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I'm writing a projection document for my startup so I can present it to the investor and show him how much budget we need.

My partner told me to include a minimum amount of money to "salary" so we can have money for gas and personal stuff, since we're gonna be working on the project the entire time without another job. We're projecting it to 6 months, which means the document contains info how how much money we need to develop the project in 6 months.

Should we include that salary thing?

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up vote 11 down vote accepted


Every investor I have come into contact with sees this as pertinent.

If you don't have it in your budget, I guarantee someone will ask (if it's a serious startup) - "Are you guys paying yourselves?" This becomes a punnet square here:

  • If you are paying yourself, and haven't included it, it's very sloppy and unprofessional

  • If you are not paying yourself, you better not put it on! (disregard this impossible case)

  • If you aren't paying yourself, you'll be asked why. If you need the money, you should include it. This is very important, investors want to see that you can take care of yourself and budget for taking care of yourself.

  • If you have a good reason why you aren't, that's perfectly fine. Just be sure to give it.

I'm broke. I'm poor. I opt in to pay myself. The choice is yours.

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Budget what you think you need to work on the project full-time for six months. If that involves paying business related expenses like travel, include that. If you can't afford to work for free for six months, give your self a salary and make sure to list it.

Being able to operate on a shoestring budget may impress investors, but make sure you can actually follow through with it. In the end it's more important to the investor that you actually deliver what you commit to, for the budget you estimated.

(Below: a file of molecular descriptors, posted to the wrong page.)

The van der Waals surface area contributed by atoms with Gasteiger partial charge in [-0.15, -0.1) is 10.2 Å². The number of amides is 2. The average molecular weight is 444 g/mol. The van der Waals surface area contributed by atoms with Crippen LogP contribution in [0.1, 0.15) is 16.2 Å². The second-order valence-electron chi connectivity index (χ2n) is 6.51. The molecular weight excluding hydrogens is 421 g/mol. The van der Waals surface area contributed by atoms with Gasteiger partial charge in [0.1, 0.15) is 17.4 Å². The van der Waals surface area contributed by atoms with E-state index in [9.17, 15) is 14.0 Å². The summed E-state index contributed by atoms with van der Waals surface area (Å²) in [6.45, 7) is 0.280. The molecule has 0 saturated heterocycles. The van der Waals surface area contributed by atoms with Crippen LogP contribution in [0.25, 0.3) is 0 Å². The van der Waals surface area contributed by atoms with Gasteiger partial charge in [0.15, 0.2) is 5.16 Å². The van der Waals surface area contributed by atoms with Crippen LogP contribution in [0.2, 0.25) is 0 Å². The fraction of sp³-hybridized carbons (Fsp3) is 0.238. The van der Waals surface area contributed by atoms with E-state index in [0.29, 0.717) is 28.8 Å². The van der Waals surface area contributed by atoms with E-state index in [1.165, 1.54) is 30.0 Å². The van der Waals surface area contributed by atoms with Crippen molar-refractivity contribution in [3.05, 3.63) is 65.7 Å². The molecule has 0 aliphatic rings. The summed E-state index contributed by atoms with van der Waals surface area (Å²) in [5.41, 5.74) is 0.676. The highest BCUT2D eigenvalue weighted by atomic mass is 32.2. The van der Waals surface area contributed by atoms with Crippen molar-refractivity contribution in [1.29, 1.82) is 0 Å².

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You will definitely want to pay yourself enough to live on if you are doing this full time for six months! Hypothetically, if you had enough of your own savings to live on in that time, you may be better off from the point of view of having a realistic and credible business plan to invest that money in the business for yourself, then pay it out to yourself as a salary, so it is clear what the work you are doing is costing the business (and, in turn, the investor).

This is a little semantic, but it is worth noting that some business plans will consider the staffing costs in a 'personnel plan', and the purchases of goods and services from external sources in a 'budget'. Both of these are expenses, but some investors and funding bodies will consider them separate categories.

Depending on where you are looking for funding, it might also be useful to justify why you believe you deserve the salary you wish to pay yourself, for example, with a summary of your own costs (a personal survival budget), to put into perspective why you feel the need to pay yourself the amount you do; (when I want through my last round of funding, it was noted by my mentor that my proposed salary was a little higher than many who were competing for the funding, and I was able to quantify that a little by listing my living costs, as someone who lives alone, completing against quite a few founders who were recent graduates living with their parents or similar).

The bottom line is whatever you do, make it clear from the plan!

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The key question is, how are you going to pay the bills?

If you have planned to self-fund, then it's entirely up to you how and whether you include remuneration in an initial plan. If not, then you need to be realistic and bake in a survival ration at the very least.

Only don't confuse survival rations with salaries. Some investors, for some start-up projects, will be perfectly happy to see a plan that includes salaries at (some discount to) market rate, whether actually to be paid out in full, or to be recognised as "salary sacrifice," a cash-like investment in the business and its risks, with an equity or equivalent reward.

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You need to include EVERYTHING that concerns your budget. Your salary is truly a concern.

A good advice, is to budget you personal cost, with respect to your privacy of course. Try to show what you pay in rent, mortgage, car, food, transport, insurance etc. If you can show your investor somehow, that you are making personal cut downs on your private budget in order to focus on developing your company, you show that you are serious about your startup.

Often you also budget salary in the first couple of years. Here you will often also be underpaid according to market salary for a CEO. But you can compensate that with stocks/shares of your company. The compensation could be, that you are promised to buy shares at value 100 after 5 years, when the value hopefully is higher. So go for a low salary in the beginning, but with the option to get a compensation after a few years.

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